Movement

Image of a nerve bundle
It doesn’t take brainpower to react to sudden danger; just a bit of spine.
  • BrainFacts/SfN
From the stands at sports events, we marvel at the actions of athletes. But in fact, each of us in our daily activities performs a host of complex, skilled movements that are just as remarkable.
  • BrainFacts/SfN
Networks of spinal neurons also participate in controlling the alternating action of the legs during normal walking, maintaining posture, and, to a large degree, in all movements.
  • BrainFacts/SfN
Perhaps the simplest and most fundamental movements are reflexes. These are relatively fixed, automatic muscle responses to particular stimuli, such as the slight extension of the leg when a physician taps the knee with a small rubber hammer.
  • BrainFacts/SfN
This interactive web resource has articles with photos and demonstrations about how the brain processes information from our bodies, generates thoughts and emotions, stores and recalls memories, and controls movement. Also, watch a video about how scientists store and use donated brain tissue.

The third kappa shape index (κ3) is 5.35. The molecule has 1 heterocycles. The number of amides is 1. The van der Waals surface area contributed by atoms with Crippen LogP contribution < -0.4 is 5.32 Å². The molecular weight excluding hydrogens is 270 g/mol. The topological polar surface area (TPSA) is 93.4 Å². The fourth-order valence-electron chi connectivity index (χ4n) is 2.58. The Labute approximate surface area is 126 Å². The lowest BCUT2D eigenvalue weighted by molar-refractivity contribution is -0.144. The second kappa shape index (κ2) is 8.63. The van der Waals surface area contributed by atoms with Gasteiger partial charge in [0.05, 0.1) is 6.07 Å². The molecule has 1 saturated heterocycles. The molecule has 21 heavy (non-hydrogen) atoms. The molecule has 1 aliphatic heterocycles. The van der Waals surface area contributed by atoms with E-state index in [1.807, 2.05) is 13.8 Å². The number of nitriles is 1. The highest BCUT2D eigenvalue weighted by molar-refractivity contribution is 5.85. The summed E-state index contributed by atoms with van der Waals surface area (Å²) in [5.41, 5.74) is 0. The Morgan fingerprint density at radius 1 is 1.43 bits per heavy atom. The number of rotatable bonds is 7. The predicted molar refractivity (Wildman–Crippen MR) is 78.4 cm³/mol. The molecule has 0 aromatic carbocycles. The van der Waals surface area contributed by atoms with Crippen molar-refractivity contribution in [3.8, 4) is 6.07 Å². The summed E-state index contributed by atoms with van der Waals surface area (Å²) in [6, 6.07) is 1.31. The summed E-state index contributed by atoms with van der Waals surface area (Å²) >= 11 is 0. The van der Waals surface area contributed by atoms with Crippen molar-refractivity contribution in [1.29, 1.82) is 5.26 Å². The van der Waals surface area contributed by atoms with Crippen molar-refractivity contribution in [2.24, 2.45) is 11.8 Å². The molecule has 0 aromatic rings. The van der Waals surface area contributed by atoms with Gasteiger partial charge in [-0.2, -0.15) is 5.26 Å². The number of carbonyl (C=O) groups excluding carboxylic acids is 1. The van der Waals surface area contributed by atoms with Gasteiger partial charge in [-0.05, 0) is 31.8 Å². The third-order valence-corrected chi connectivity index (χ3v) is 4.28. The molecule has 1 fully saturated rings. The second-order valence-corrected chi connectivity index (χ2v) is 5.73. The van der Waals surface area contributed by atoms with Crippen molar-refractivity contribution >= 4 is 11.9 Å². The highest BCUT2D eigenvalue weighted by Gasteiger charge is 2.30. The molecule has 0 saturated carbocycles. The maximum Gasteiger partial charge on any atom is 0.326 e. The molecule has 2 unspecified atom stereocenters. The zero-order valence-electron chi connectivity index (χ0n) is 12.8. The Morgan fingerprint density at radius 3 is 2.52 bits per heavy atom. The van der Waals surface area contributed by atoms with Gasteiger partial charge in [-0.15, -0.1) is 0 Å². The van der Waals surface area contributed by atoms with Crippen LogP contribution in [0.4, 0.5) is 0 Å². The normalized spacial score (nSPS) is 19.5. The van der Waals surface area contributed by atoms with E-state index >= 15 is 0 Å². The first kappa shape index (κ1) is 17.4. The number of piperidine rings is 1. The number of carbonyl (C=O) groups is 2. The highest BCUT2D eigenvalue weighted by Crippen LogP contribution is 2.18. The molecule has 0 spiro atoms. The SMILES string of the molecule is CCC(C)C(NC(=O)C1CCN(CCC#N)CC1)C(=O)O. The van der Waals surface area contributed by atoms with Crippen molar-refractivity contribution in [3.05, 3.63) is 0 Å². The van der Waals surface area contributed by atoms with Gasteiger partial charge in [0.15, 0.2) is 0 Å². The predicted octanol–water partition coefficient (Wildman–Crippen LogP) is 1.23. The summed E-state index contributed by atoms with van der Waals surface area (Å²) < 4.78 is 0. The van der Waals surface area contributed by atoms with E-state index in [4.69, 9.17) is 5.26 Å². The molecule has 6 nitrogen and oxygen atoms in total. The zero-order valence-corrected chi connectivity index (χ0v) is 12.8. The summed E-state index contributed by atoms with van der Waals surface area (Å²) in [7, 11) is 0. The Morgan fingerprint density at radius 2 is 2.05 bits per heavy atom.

• National Geographic
Beginning in the 1940s, Canadian brain surgeon Wilder Penfield mapped the brain's motor cortex -- the area that controls the movement of your body's muscles. Now you can relive his exploration of the brain.
  • PBS
Glial cells provide insulation for nerve cells and help them communicate with one another. Using mouse muscle nerves, scientists studied the role of specific proteins in the growth of these cells.
  • BrainFacts/SfN

3D Brain

An interactive brain map that you can rotate in a three-dimensional space.